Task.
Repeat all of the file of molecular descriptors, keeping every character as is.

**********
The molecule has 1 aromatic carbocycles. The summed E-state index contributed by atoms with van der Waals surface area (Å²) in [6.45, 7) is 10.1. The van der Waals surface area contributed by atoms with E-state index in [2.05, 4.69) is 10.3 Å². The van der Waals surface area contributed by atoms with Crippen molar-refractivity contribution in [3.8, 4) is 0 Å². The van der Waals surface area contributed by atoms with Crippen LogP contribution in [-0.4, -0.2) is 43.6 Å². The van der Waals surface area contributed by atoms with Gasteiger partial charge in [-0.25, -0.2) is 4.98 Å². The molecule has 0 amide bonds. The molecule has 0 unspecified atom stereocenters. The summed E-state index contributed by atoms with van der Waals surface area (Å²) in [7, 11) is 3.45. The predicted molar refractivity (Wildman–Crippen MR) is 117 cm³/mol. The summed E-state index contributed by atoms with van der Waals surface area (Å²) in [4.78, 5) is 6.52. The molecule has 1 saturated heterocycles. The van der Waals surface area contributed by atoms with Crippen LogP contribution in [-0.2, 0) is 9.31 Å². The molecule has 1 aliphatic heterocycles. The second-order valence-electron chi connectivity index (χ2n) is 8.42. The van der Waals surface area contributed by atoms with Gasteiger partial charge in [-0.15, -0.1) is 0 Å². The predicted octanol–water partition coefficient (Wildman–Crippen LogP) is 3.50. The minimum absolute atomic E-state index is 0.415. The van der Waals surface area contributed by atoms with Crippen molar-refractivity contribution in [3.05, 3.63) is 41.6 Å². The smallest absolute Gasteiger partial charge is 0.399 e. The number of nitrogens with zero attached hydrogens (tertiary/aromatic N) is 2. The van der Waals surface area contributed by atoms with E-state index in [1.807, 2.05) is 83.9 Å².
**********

The molecule has 1 aromatic carbocycles. The summed E-state index contributed by atoms with van der Waals surface area (Å²) in [6.45, 7) is 10.1. The van der Waals surface area contributed by atoms with E-state index in [2.05, 4.69) is 10.3 Å². The van der Waals surface area contributed by atoms with Crippen molar-refractivity contribution in [3.8, 4) is 0 Å². The van der Waals surface area contributed by atoms with Crippen LogP contribution in [-0.4, -0.2) is 43.6 Å². The van der Waals surface area contributed by atoms with Gasteiger partial charge in [-0.25, -0.2) is 4.98 Å². The molecule has 0 amide bonds. The molecule has 0 unspecified atom stereocenters. The summed E-state index contributed by atoms with van der Waals surface area (Å²) in [7, 11) is 3.45. The predicted molar refractivity (Wildman–Crippen MR) is 117 cm³/mol. The summed E-state index contributed by atoms with van der Waals surface area (Å²) in [4.78, 5) is 6.52. The molecule has 1 saturated heterocycles. The van der Waals surface area contributed by atoms with Crippen LogP contribution in [-0.2, 0) is 9.31 Å². The molecule has 1 aliphatic heterocycles. The second-order valence-electron chi connectivity index (χ2n) is 8.42. The van der Waals surface area contributed by atoms with Gasteiger partial charge in [-0.15, -0.1) is 0 Å². The predicted octanol–water partition coefficient (Wildman–Crippen LogP) is 3.50. The minimum absolute atomic E-state index is 0.415. The van der Waals surface area contributed by atoms with Crippen molar-refractivity contribution in [3.05, 3.63) is 41.6 Å². The smallest absolute Gasteiger partial charge is 0.399 e. The number of nitrogens with zero attached hydrogens (tertiary/aromatic N) is 2. The van der Waals surface area contributed by atoms with E-state index in [1.807, 2.05) is 83.9 Å².